Euro ‘whatever it takes’ Phase 2

Posted | 22/07/2022 / Views | 1835
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Markets were shocked last night when the European Central Bank (ECB) raised rates by 50bps not the consensus 25bps.  To be clear now, that raised their deposit rate immediately and all the way up to….zero. Whilst the first hike in 11 years and largest hike since 2000 saw the EUR surge off parity with the USD what happened next is arguably more important.

But first let’s look at the context.  In 2012 amid the European Crisis that first highlighted the fundamental flaw in a common currency amongst disparate economies and sovereign balance sheets, then ECB chief Mario Draghi uttered 3 words that transformed Euro markets thereon, pledging publicly the ECB would do “whatever it takes” to save the common currency of the Eurozone.  What ensued was trillions of printed EUR with the ECB buying all manner of financial instruments and setting negative interest rates, joining Japan and Switzerland in this unprecedented policy step.

Euro ‘whatever it takes’ Phase 2

Fast forward 10 years and the Eurozone has another crisis to manage and that is fighting inflation quickly heading to 10% amid clear recessionary fears but particularly in ‘never recovered in the first place’ economies like Italy.  Add to that the energy and food impacts of the Ukraine conflict and you’re looking at quite the mess.  The latest is not without just a little irony, with the now President of the basket case that is Italy, the one and only Mario Draghi being forced to resign as the country is plunged into another political ‘crisis’.  ‘Crisis’ of course in the context that the country has now had 70 governments since the end of WW2 (an average of 1.1 per year).  The problem is that Italy is the 3rd largest economy in the Eurozone and 8th in the world.  It matters.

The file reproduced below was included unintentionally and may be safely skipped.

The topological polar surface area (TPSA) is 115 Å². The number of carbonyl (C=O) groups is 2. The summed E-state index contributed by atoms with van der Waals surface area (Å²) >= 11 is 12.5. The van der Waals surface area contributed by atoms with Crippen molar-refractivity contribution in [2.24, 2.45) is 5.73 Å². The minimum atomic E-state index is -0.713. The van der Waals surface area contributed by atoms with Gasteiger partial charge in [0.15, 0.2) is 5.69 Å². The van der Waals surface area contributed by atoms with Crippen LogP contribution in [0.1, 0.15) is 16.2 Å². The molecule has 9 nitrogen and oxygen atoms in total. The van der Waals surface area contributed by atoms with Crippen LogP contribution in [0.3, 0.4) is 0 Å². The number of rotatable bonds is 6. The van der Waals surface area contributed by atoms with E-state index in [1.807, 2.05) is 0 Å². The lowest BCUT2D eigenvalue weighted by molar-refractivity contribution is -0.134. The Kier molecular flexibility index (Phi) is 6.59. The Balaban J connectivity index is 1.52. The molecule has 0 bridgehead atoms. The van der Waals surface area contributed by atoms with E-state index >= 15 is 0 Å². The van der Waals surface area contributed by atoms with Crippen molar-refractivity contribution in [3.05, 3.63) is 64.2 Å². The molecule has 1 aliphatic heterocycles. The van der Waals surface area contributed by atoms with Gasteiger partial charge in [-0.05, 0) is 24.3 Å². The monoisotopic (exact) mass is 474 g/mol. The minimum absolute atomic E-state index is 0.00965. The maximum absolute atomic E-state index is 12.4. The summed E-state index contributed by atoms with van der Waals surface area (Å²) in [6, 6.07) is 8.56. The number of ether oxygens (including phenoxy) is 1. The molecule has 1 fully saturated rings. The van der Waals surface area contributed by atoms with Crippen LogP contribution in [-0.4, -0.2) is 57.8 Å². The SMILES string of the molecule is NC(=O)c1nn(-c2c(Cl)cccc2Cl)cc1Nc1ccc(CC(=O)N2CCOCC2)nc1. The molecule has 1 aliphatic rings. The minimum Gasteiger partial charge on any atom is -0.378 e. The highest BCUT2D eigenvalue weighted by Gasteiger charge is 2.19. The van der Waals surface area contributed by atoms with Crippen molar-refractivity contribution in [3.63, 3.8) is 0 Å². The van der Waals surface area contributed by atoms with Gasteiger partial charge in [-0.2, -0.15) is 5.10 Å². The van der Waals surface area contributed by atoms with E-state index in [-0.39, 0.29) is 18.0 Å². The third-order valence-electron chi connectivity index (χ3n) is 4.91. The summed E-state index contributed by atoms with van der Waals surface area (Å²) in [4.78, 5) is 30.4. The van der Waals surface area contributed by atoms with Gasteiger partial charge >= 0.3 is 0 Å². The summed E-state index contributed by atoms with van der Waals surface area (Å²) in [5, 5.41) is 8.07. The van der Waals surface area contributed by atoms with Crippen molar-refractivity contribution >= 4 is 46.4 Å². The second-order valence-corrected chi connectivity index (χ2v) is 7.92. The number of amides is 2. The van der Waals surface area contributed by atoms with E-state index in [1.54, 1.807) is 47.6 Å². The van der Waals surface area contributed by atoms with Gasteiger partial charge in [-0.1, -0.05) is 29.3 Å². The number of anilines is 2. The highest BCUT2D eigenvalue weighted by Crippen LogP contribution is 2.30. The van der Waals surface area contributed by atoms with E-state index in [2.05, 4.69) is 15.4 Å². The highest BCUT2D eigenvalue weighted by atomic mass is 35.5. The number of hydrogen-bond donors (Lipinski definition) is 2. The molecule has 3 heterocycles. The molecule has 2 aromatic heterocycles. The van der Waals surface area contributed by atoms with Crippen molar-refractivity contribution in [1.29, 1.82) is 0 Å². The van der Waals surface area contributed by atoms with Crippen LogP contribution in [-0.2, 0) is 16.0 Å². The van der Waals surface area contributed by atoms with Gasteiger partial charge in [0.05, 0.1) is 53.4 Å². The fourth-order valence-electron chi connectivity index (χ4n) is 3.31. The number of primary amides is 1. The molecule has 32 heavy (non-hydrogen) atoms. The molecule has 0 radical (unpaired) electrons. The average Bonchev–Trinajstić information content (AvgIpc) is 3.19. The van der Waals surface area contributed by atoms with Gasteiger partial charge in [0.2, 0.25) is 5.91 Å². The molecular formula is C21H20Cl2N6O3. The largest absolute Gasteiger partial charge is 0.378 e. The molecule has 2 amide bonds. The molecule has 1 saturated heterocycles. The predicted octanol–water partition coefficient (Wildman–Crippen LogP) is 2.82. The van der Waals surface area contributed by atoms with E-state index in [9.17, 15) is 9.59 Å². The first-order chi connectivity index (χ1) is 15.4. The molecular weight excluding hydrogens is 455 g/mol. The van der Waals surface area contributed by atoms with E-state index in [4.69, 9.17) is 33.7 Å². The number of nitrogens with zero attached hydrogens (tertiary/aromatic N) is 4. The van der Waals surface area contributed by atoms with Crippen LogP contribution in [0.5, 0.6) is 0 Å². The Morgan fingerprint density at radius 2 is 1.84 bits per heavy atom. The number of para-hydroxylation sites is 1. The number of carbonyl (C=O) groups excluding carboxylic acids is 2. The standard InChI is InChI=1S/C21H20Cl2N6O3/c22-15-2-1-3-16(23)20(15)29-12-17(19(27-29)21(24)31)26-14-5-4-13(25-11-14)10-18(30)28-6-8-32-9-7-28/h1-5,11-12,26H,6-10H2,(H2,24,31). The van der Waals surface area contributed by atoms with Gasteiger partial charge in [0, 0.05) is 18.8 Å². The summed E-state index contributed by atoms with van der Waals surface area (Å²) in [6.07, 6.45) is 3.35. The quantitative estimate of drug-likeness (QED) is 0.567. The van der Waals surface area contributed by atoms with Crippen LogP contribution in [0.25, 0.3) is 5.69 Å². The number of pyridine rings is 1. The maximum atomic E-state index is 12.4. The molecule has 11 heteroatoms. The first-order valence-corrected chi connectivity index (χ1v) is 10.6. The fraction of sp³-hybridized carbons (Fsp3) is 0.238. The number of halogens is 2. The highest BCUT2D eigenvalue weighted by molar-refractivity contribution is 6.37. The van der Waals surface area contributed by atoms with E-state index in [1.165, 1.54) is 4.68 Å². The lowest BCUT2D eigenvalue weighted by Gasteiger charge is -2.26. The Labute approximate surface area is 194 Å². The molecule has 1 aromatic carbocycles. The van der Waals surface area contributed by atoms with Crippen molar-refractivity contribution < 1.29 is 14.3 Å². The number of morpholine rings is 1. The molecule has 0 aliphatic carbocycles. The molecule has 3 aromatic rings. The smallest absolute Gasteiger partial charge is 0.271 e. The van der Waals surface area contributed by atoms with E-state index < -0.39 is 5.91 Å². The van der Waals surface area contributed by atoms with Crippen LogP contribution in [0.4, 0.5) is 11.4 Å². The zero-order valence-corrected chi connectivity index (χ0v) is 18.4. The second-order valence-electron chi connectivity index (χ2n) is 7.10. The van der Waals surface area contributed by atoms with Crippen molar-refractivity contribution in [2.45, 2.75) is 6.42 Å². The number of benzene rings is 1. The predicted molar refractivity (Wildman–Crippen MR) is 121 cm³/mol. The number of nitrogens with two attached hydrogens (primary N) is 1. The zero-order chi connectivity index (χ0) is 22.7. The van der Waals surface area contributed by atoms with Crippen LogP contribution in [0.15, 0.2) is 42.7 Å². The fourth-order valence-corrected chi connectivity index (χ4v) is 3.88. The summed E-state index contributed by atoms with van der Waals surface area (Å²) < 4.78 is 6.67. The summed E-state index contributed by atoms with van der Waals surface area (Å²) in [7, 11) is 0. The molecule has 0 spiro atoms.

And hence the ‘what happened next’ piece of last night which was ‘how does one raise rates so aggressively amid such disproportionate weakness in your various economies sharing the one currency?’.  The answer, if we are being frank, is you can’t in any clear way, so you use lots of loose words and acronyms.  Enter the Transmissions Protection Mechanism (TPI) which the ECB describe the purpose of which is to "safeguard the smooth transmission of its monetary policy stance throughout the euro area" and "allow the Governing Council to more effectively deliver on its price stability mandate" or how about “can be activated to counter unwarranted, disorderly market dynamics.” And the kicker "purchases are not restricted ex ante."  Ex ante is fancy speak for vibe not facts…  So where Mario used 3 words to say they will print EUR and interfere between various sovereign bond markets ad nauseum to keep the EUR together, Lagarde is deliberately more verbose and vague because she has the issue of rampant, crippling inflation to deal with this time, and the fact they have left it too late I (a shout out to our own RBA here…).

Euro ‘whatever it takes’ Phase 2

Perversely this isn’t of course new.  The ECB still have their other acronym for loose money, PEPP in play and all ready to redeploy ala “In any event, the flexibility in reinvestments of redemptions coming due in the pandemic emergency purchase programme (PEPP) portfolio remains the first line of defence to counter risks to the transmission mechanism related to the pandemic.”

So you get the picture.  And so did the market.  On outlining the TPI, the market saw right through this, called BS, and the EUR plunged lower than where it started, future rate hike expectations plummeted, and gold, the sniffing dog of future strife and currency debasement, shot up strongly and held.

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